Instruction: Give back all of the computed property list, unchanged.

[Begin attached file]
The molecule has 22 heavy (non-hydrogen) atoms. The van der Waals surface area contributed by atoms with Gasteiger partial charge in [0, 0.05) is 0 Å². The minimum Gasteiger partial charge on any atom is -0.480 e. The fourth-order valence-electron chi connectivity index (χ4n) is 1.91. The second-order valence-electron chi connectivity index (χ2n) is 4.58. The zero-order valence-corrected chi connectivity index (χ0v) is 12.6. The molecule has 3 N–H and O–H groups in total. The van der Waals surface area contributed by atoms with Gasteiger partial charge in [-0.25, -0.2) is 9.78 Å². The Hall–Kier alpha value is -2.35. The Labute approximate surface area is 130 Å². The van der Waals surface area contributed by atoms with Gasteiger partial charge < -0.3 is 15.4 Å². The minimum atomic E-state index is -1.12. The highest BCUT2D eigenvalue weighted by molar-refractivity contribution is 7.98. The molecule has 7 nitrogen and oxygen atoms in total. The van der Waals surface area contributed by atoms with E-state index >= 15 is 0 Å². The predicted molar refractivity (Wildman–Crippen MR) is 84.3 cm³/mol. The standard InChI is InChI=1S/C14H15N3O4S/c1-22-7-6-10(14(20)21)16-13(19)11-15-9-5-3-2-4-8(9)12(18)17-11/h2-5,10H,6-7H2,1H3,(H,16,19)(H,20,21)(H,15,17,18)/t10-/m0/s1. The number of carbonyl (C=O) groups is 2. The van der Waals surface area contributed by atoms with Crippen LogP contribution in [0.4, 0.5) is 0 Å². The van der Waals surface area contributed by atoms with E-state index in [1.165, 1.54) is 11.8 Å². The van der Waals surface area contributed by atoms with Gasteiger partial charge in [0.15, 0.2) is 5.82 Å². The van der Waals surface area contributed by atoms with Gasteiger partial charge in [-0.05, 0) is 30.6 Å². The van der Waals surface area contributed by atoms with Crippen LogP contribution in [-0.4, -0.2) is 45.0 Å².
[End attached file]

The molecule has 22 heavy (non-hydrogen) atoms. The van der Waals surface area contributed by atoms with Gasteiger partial charge in [0, 0.05) is 0 Å². The minimum Gasteiger partial charge on any atom is -0.480 e. The fourth-order valence-electron chi connectivity index (χ4n) is 1.91. The second-order valence-electron chi connectivity index (χ2n) is 4.58. The zero-order valence-corrected chi connectivity index (χ0v) is 12.6. The molecule has 3 N–H and O–H groups in total. The van der Waals surface area contributed by atoms with Gasteiger partial charge in [-0.25, -0.2) is 9.78 Å². The Hall–Kier alpha value is -2.35. The Labute approximate surface area is 130 Å². The van der Waals surface area contributed by atoms with Gasteiger partial charge < -0.3 is 15.4 Å². The minimum atomic E-state index is -1.12. The highest BCUT2D eigenvalue weighted by molar-refractivity contribution is 7.98. The molecule has 7 nitrogen and oxygen atoms in total. The van der Waals surface area contributed by atoms with E-state index >= 15 is 0 Å². The predicted molar refractivity (Wildman–Crippen MR) is 84.3 cm³/mol. The standard InChI is InChI=1S/C14H15N3O4S/c1-22-7-6-10(14(20)21)16-13(19)11-15-9-5-3-2-4-8(9)12(18)17-11/h2-5,10H,6-7H2,1H3,(H,16,19)(H,20,21)(H,15,17,18)/t10-/m0/s1. The number of carbonyl (C=O) groups is 2. The van der Waals surface area contributed by atoms with Crippen LogP contribution in [0.4, 0.5) is 0 Å². The van der Waals surface area contributed by atoms with E-state index in [1.165, 1.54) is 11.8 Å². The van der Waals surface area contributed by atoms with Gasteiger partial charge in [0.15, 0.2) is 5.82 Å². The van der Waals surface area contributed by atoms with Gasteiger partial charge in [-0.05, 0) is 30.6 Å². The van der Waals surface area contributed by atoms with Crippen LogP contribution in [-0.4, -0.2) is 45.0 Å².